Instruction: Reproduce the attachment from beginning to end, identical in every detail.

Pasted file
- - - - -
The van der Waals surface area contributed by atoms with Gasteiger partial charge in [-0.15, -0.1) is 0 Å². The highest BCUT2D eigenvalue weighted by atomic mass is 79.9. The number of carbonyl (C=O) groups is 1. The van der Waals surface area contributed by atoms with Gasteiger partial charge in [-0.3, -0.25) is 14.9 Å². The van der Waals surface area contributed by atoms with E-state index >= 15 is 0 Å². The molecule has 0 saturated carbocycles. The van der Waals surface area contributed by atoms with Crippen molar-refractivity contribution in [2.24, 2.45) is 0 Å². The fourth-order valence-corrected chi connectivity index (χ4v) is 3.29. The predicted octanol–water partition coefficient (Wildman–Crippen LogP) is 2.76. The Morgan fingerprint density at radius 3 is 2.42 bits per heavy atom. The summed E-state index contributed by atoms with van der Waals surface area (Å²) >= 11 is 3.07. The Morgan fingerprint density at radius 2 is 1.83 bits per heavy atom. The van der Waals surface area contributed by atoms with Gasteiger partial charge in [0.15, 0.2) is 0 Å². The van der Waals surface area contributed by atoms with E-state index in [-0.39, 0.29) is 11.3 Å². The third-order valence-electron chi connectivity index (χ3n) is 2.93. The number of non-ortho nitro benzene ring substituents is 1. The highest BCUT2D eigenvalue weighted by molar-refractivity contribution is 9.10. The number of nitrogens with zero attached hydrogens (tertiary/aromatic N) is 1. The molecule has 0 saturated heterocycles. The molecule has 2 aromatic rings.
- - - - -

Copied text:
The van der Waals surface area contributed by atoms with Gasteiger partial charge in [-0.15, -0.1) is 0 Å². The highest BCUT2D eigenvalue weighted by atomic mass is 79.9. The number of carbonyl (C=O) groups is 1. The van der Waals surface area contributed by atoms with Gasteiger partial charge in [-0.3, -0.25) is 14.9 Å². The van der Waals surface area contributed by atoms with E-state index >= 15 is 0 Å². The molecule has 0 saturated carbocycles. The van der Waals surface area contributed by atoms with Crippen molar-refractivity contribution in [2.24, 2.45) is 0 Å². The fourth-order valence-corrected chi connectivity index (χ4v) is 3.29. The predicted octanol–water partition coefficient (Wildman–Crippen LogP) is 2.76. The Morgan fingerprint density at radius 3 is 2.42 bits per heavy atom. The summed E-state index contributed by atoms with van der Waals surface area (Å²) >= 11 is 3.07. The Morgan fingerprint density at radius 2 is 1.83 bits per heavy atom. The van der Waals surface area contributed by atoms with Gasteiger partial charge in [0.15, 0.2) is 0 Å². The van der Waals surface area contributed by atoms with E-state index in [-0.39, 0.29) is 11.3 Å². The third-order valence-electron chi connectivity index (χ3n) is 2.93. The number of non-ortho nitro benzene ring substituents is 1. The highest BCUT2D eigenvalue weighted by molar-refractivity contribution is 9.10. The number of nitrogens with zero attached hydrogens (tertiary/aromatic N) is 1. The molecule has 0 saturated heterocycles. The molecule has 2 aromatic rings.